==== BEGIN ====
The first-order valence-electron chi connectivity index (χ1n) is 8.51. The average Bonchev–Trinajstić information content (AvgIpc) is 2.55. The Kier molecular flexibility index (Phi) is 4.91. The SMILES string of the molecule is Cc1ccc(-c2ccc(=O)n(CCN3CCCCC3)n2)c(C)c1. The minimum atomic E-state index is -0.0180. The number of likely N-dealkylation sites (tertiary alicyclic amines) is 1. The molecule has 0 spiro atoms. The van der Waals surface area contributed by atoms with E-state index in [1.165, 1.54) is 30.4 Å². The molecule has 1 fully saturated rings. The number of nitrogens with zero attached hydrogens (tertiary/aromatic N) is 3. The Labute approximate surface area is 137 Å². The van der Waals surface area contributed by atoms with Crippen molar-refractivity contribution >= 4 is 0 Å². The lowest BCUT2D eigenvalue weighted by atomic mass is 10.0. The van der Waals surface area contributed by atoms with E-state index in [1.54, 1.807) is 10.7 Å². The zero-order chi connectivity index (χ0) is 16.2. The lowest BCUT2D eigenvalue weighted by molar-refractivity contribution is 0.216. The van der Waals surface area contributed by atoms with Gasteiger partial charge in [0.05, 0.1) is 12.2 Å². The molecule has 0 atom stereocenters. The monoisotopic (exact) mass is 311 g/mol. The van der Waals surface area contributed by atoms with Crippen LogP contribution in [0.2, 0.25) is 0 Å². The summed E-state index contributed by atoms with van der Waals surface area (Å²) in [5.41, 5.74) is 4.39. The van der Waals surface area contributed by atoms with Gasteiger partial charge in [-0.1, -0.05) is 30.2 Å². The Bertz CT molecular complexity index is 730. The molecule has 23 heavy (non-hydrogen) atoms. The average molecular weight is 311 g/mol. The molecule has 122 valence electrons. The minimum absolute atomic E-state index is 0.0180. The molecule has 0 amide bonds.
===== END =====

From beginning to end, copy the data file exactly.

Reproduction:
The first-order valence-electron chi connectivity index (χ1n) is 8.51. The average Bonchev–Trinajstić information content (AvgIpc) is 2.55. The Kier molecular flexibility index (Phi) is 4.91. The SMILES string of the molecule is Cc1ccc(-c2ccc(=O)n(CCN3CCCCC3)n2)c(C)c1. The minimum atomic E-state index is -0.0180. The number of likely N-dealkylation sites (tertiary alicyclic amines) is 1. The molecule has 0 spiro atoms. The van der Waals surface area contributed by atoms with E-state index in [1.165, 1.54) is 30.4 Å². The molecule has 1 fully saturated rings. The number of nitrogens with zero attached hydrogens (tertiary/aromatic N) is 3. The Labute approximate surface area is 137 Å². The van der Waals surface area contributed by atoms with Crippen molar-refractivity contribution >= 4 is 0 Å². The lowest BCUT2D eigenvalue weighted by atomic mass is 10.0. The van der Waals surface area contributed by atoms with E-state index in [1.54, 1.807) is 10.7 Å². The zero-order chi connectivity index (χ0) is 16.2. The lowest BCUT2D eigenvalue weighted by molar-refractivity contribution is 0.216. The van der Waals surface area contributed by atoms with Gasteiger partial charge in [0.05, 0.1) is 12.2 Å². The molecule has 0 atom stereocenters. The monoisotopic (exact) mass is 311 g/mol. The van der Waals surface area contributed by atoms with Crippen LogP contribution in [0.2, 0.25) is 0 Å². The summed E-state index contributed by atoms with van der Waals surface area (Å²) in [5.41, 5.74) is 4.39. The van der Waals surface area contributed by atoms with Gasteiger partial charge in [-0.1, -0.05) is 30.2 Å². The Bertz CT molecular complexity index is 730. The molecule has 23 heavy (non-hydrogen) atoms. The average molecular weight is 311 g/mol. The molecule has 122 valence electrons. The minimum absolute atomic E-state index is 0.0180. The molecule has 0 amide bonds.